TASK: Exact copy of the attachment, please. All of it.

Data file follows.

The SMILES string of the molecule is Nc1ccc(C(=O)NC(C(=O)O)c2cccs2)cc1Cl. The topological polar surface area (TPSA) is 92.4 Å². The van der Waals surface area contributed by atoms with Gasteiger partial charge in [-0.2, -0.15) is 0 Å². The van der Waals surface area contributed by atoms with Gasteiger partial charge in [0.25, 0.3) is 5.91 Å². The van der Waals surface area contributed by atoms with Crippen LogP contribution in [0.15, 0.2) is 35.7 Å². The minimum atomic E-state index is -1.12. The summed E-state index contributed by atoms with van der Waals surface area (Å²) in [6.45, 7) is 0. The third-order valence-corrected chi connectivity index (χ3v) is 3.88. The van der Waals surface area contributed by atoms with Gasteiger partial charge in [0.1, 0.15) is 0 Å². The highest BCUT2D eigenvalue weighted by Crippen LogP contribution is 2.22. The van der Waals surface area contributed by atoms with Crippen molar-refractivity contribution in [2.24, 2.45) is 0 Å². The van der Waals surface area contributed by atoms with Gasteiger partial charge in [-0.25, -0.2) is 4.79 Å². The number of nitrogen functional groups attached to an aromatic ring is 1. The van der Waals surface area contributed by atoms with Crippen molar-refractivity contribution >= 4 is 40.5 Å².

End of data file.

The SMILES string of the molecule is Nc1ccc(C(=O)NC(C(=O)O)c2cccs2)cc1Cl. The topological polar surface area (TPSA) is 92.4 Å². The van der Waals surface area contributed by atoms with Gasteiger partial charge in [-0.2, -0.15) is 0 Å². The van der Waals surface area contributed by atoms with Gasteiger partial charge in [0.25, 0.3) is 5.91 Å². The van der Waals surface area contributed by atoms with Crippen LogP contribution in [0.15, 0.2) is 35.7 Å². The minimum atomic E-state index is -1.12. The summed E-state index contributed by atoms with van der Waals surface area (Å²) in [6.45, 7) is 0. The third-order valence-corrected chi connectivity index (χ3v) is 3.88. The van der Waals surface area contributed by atoms with Gasteiger partial charge in [0.1, 0.15) is 0 Å². The highest BCUT2D eigenvalue weighted by Crippen LogP contribution is 2.22. The van der Waals surface area contributed by atoms with Crippen molar-refractivity contribution in [2.24, 2.45) is 0 Å². The van der Waals surface area contributed by atoms with Gasteiger partial charge in [-0.25, -0.2) is 4.79 Å². The number of nitrogen functional groups attached to an aromatic ring is 1. The van der Waals surface area contributed by atoms with Crippen molar-refractivity contribution >= 4 is 40.5 Å².